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Growing vegetables in developing countries for local urban populations and export markets: problems confronting small-scale producers

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Vegetables attract high applications of pesticides, and farmers in developing countries use many acutely toxic insecticides to control pests on these crops. With the liberalisation of agricultural markets in developing countries, the number of small-scale farmers growing vegetables for both domestic and export markets is increasing. Demand for supplies of year-round and exotic fruit and vegetables has grown in industrialised countries, but with rising quality standards and traceability requirements it is difficult for small-scale farmers to benefit from this lucrative non-traditional agricultural export trade. The demand is high for vegetables in the expanding cities in developing countries, and farmers in peri-urban areas, or rural areas with good access to the cities, are in a position to find a growing market for their produce. Poor storage facilities will often mean that farmers are forced to sell at peak times when prices are low. Farmers rarely have access to training in pesticide use, and have only limited or no access to advice on the complicated management of pesticides. The Food and Agriculture Organisation of the UN is concerned about high levels of poor quality and adulterated pesticides on sale in developing countries. Surveys repeatedly show that without training, farmers are unable to make good crop decisions: recognition of pests and their predators is generally low, leading to decisions to spray to kill any insect; knowledge of product selection, application rates and timing is poor; different products are often combined in the belief that the effect will be greater; re-entry periods after spraying and essential harvest intervals are not known; and without knowledge of alternatives, farmers will often assume that the only solution to pest problems is to spray more frequently. From a consumer's point of view, few developing countries are able to monitor pesticide residues, particularly for produce grown for home consumption: most countries do not have laboratories for even simple residue testing. Changes in European Maximum Residue Limits means that export crops will be rejected if they contain residues at the Limit of Detection of pesticides not registered in Europe. Season-long field level training in Integrated Pest Management can help farmers to become better decision-makers, and to greatly reduce pesticide use while reducing risks to their own health and environment, producing safer products for consumers, maintaining yields, and increasing incomes. Copyright © 2003 Society of Chemical Industry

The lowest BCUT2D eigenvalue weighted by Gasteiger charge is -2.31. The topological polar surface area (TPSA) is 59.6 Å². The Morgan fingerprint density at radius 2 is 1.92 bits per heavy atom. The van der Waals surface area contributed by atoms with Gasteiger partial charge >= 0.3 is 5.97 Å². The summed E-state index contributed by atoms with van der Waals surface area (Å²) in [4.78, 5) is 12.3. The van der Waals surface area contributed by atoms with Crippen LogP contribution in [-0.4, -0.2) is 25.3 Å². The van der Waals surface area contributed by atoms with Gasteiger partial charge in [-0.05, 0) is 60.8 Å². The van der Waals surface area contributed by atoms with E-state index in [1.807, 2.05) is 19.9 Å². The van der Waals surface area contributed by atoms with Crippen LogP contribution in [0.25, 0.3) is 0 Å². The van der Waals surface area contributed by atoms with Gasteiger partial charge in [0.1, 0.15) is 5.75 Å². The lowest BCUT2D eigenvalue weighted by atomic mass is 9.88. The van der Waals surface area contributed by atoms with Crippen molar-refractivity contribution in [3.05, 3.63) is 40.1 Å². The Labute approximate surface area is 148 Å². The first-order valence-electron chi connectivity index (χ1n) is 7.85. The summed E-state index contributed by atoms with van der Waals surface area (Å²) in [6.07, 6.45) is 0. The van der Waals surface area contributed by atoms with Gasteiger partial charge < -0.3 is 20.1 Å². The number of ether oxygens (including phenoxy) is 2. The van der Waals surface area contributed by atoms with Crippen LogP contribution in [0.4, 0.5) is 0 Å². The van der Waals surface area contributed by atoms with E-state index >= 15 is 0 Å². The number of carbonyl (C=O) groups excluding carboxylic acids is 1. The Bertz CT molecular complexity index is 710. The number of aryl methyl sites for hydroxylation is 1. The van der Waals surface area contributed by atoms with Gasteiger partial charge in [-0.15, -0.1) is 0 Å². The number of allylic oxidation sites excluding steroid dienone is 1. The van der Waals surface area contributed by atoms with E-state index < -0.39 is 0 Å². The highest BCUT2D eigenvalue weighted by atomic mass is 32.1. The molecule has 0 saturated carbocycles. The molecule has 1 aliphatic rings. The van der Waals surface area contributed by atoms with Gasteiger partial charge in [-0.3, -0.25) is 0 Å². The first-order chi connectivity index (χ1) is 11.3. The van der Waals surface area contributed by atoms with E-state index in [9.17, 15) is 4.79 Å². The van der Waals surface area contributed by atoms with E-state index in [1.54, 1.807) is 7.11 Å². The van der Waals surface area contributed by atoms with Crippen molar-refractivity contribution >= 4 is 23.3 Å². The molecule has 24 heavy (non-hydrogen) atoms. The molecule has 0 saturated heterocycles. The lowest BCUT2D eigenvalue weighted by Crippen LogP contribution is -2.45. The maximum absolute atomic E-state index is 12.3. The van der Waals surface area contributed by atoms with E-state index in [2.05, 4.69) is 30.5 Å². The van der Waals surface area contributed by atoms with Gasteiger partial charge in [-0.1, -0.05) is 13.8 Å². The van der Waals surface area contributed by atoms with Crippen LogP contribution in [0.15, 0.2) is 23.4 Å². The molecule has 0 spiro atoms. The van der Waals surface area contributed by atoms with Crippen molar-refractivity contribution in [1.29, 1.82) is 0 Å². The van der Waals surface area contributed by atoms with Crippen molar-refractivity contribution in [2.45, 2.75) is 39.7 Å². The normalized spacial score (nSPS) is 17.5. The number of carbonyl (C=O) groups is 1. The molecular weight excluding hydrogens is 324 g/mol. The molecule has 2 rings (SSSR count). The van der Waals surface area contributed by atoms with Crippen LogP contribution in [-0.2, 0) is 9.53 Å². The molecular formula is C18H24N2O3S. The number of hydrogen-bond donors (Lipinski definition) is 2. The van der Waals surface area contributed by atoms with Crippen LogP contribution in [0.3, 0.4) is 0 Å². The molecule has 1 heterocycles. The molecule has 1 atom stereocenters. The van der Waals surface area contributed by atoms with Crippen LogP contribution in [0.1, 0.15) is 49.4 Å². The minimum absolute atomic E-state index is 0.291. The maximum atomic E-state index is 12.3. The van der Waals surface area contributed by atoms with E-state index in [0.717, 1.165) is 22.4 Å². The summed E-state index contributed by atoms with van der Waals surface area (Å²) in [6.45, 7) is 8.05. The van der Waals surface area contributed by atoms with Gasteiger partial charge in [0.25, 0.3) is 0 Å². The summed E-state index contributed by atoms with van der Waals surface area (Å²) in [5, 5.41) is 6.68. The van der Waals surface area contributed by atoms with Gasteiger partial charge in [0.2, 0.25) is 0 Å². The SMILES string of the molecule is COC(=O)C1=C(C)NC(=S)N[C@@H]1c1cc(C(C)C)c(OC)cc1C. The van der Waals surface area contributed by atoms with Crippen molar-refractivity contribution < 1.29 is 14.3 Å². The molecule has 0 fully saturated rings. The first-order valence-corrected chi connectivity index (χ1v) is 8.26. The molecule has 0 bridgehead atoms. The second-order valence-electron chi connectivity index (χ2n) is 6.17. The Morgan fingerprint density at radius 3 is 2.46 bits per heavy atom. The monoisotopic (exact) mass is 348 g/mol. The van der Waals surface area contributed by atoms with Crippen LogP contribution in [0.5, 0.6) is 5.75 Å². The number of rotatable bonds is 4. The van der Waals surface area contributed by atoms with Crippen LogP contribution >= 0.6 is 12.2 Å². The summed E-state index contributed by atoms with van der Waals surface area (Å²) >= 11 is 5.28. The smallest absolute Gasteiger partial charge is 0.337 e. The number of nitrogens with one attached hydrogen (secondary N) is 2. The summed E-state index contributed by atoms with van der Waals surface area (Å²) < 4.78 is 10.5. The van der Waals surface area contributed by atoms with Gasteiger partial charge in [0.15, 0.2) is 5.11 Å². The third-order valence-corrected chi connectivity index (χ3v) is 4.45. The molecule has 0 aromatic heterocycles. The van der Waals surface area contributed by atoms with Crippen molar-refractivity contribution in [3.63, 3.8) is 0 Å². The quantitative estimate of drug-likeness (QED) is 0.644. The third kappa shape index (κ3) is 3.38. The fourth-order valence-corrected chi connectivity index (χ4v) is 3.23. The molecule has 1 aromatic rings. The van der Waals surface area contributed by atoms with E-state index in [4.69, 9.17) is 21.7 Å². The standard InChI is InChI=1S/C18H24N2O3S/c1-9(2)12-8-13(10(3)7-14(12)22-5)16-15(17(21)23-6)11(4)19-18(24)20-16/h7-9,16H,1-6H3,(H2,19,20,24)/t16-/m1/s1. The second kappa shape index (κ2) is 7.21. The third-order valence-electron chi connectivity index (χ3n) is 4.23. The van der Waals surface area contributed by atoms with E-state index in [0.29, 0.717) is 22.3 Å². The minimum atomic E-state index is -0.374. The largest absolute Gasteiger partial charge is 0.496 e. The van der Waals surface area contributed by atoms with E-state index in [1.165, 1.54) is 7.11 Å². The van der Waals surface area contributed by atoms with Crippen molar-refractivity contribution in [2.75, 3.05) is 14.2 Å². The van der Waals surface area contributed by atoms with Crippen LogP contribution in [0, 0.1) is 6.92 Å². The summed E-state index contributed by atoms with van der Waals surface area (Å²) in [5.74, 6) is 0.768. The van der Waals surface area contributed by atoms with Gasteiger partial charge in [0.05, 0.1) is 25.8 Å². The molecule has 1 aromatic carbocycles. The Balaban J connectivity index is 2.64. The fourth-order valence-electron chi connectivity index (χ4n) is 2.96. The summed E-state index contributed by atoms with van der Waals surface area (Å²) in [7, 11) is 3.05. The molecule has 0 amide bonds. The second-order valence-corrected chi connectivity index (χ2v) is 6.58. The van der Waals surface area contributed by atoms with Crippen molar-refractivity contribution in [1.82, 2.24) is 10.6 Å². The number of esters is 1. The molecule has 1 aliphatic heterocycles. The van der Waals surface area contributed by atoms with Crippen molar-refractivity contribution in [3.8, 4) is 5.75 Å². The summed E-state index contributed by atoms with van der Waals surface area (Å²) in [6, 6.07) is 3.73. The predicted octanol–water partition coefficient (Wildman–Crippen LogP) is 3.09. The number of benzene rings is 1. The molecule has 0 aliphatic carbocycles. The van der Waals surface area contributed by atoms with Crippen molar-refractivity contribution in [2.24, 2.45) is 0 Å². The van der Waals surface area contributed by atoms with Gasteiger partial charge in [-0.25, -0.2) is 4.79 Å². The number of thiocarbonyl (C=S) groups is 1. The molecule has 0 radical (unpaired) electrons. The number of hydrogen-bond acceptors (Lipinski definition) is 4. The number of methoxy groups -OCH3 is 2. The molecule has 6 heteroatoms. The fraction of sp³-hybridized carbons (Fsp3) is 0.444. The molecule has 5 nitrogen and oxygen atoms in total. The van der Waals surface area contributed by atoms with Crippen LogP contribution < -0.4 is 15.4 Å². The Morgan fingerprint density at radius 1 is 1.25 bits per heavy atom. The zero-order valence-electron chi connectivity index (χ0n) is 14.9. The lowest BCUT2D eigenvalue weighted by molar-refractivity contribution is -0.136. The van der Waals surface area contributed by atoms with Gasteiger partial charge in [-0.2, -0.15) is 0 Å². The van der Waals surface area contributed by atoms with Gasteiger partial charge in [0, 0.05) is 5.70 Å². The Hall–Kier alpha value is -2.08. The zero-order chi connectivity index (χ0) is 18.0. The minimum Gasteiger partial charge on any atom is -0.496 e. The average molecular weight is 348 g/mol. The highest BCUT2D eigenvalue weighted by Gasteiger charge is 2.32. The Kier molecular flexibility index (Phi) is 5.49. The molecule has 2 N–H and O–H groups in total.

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Keywords: IPM; developing countries; export crops; pesticides; vegetable production

Document Type: Research Article

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Publication date: May 1, 2003

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